The Heisman is Ty's.
After a season in which he rewrote much of the passing and total offense sections of the NCAA record book, quarterback Ty Detmer became BYU's first Heisman Trophy winner in voting announced Saturday.It wasn't even particularly close. Detmer received 1,482 points, 305 points more than runner-up Raghib Ismail of Notre Dame. Colorado's Eric Bieniemy was third with 798. In fact, Detmer won every region.
Detmer heard the announcement from the garden-like patio of the Princess Kaiulani Hotel here, surrounded by several hundred BYU players, officials, fans and a lot of curious Japanese tourists.
Three other Heisman hopefuls - Ismail, Bieniemy and Virginia's Shawn Moore - were at the ceremony in New York, while another, Houston's David Klingler, was on hand via satellite from Tokyo, where his team had just beaten Arizona State. Detmer was also present via satellite, as were his parents, Sonny and Betty, from Kingsville, Texas.
While waiting to go on the air Detmer appeared nervous, quietly accepting handshakes and pats on the back from well-wishers. Many of the players and fans, meanwhile, were crowded around a TV in the hotel lobby, rooting for San Diego State to upset Miami.
When CBS' Heisman show finally started, Detmer was shown sitting in a rattan chair, wearing a Hawaiian shirt and a red, white and yellow lei. And he wasn't smiling. He said later that by that point he was "starting to tingle." Asked his opinion on the upcoming announcement, Detmer said, "I think it's about time BYU won one."
A few minutes later it was revealed that Detmer was the 56th Heisman winner, and a loud cheer went up from the crowd. Detmer's parents were shown in a tearful embrace, and the quarterback even received a hug from an uncharacteristically demonstrative Coach LaVell Edwards.
Detmer understood his coach's enthusiasm. "I really wanted to see him (Edwards) get a Heisman Trophy," he said. "It's not very often you get to see him excited like this."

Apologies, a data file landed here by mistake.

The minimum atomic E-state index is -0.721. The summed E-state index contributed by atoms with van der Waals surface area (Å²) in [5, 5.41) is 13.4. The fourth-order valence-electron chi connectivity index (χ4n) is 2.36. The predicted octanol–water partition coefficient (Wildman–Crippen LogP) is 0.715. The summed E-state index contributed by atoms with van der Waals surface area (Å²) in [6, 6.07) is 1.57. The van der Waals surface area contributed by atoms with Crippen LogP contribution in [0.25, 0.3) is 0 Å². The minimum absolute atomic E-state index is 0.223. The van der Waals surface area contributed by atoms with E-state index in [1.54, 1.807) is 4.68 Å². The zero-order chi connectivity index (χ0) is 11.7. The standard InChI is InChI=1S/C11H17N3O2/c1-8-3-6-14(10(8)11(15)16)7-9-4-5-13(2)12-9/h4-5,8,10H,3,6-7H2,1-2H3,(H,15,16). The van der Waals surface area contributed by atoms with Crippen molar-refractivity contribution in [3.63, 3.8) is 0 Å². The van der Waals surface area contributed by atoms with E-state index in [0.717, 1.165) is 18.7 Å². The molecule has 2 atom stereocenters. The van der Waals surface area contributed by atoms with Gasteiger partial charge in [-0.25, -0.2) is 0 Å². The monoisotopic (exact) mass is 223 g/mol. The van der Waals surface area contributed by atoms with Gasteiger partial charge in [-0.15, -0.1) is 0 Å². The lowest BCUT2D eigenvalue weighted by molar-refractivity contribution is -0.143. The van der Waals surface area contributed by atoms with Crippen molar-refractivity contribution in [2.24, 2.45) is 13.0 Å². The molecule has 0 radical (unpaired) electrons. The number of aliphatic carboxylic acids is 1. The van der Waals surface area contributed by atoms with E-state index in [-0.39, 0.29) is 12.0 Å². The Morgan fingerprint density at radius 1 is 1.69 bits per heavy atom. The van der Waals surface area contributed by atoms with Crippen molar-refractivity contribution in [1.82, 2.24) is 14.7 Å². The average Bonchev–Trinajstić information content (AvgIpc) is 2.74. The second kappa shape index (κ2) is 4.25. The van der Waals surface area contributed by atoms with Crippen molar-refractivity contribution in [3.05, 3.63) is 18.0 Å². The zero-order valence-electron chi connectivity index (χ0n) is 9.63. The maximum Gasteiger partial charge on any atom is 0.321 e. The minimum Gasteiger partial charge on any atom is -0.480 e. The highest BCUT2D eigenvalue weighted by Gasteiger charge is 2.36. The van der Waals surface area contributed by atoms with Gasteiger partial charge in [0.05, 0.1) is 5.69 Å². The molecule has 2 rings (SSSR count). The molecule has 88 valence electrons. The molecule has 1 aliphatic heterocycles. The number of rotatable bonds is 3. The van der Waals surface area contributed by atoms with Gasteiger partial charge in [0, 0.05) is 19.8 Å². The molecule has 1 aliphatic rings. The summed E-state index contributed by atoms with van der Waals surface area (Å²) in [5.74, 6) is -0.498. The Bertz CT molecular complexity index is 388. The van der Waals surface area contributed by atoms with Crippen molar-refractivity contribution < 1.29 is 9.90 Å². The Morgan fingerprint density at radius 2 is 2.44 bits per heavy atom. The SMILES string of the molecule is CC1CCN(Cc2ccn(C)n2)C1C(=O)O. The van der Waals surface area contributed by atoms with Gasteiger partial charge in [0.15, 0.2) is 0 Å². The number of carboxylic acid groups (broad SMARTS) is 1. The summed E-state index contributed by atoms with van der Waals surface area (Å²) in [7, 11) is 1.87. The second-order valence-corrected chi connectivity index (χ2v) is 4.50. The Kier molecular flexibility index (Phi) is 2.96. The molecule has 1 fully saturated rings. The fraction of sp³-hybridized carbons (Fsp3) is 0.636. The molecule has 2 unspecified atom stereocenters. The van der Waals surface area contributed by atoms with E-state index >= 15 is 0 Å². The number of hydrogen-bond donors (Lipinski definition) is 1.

"It's amazing how excited you get, how much anticipation you feel," Edwards said. "To be able to pull this off is really amazing."
Detmer summed up his reaction in one word, "Relieved," but of course he didn't get off that easily.
CBS interviewed him, followed by ESPN, CNN, Utah and Hawaii media. He answered questions in the same low-key manner he has all season, frequently giving credit to his teammates for helping him win recognition as college football's best player. Those teammates expressed their gratitude by tossing Detmer in the hotel swimming pool.
"I've said all along that I couldn't do it without those guys," Detmer said. "I look at this as an award for the team, for the program. BYU has probably been deserving of a couple of Heismans."
Asked if he could do anything to top winning the Heisman, Detmer said, "Win another one, I guess. Right now I have to go out and play well against Hawaii and make sure everyone knows I deserved it."
Former BYU quarterback Robbie Bosco, now an assistant coach, said there is no doubt that Detmer is deserving. "There's no question Ty has a little bit of the best of all of the BYU quarterbacks," Bosco said.
Edwards paid tribute to Detmer's ability to maintain control amid all the Heisman hoopla. "It's been so hectic all year long and he's handled it so well," he said.
The coach said he started thinking about three weeks ago that his QB would win it. "I really had a hunch right after the Wyoming game that things were going to work out," he said. "Up until that time I always felt like it was too much to hope for."
Detmer didn't feel confident about it until more recently. He said he has had a hard time sleeping lately, and admitted that "this was the hardest week I've ever had." On Friday, though, Detmer saw a USA Today survey of Heisman voters that showed him securely in the lead.
That's when he started to think it might really happen.
"This couldn't have happened to a nicer person," BYU athletic director Glenn Tuckett said. "Ty is the epitome of what college football should be about."
"What this means for our program is that all of our past players and current players can walk a little taller," Tuckett said. "It will have to give the program added stature in the future."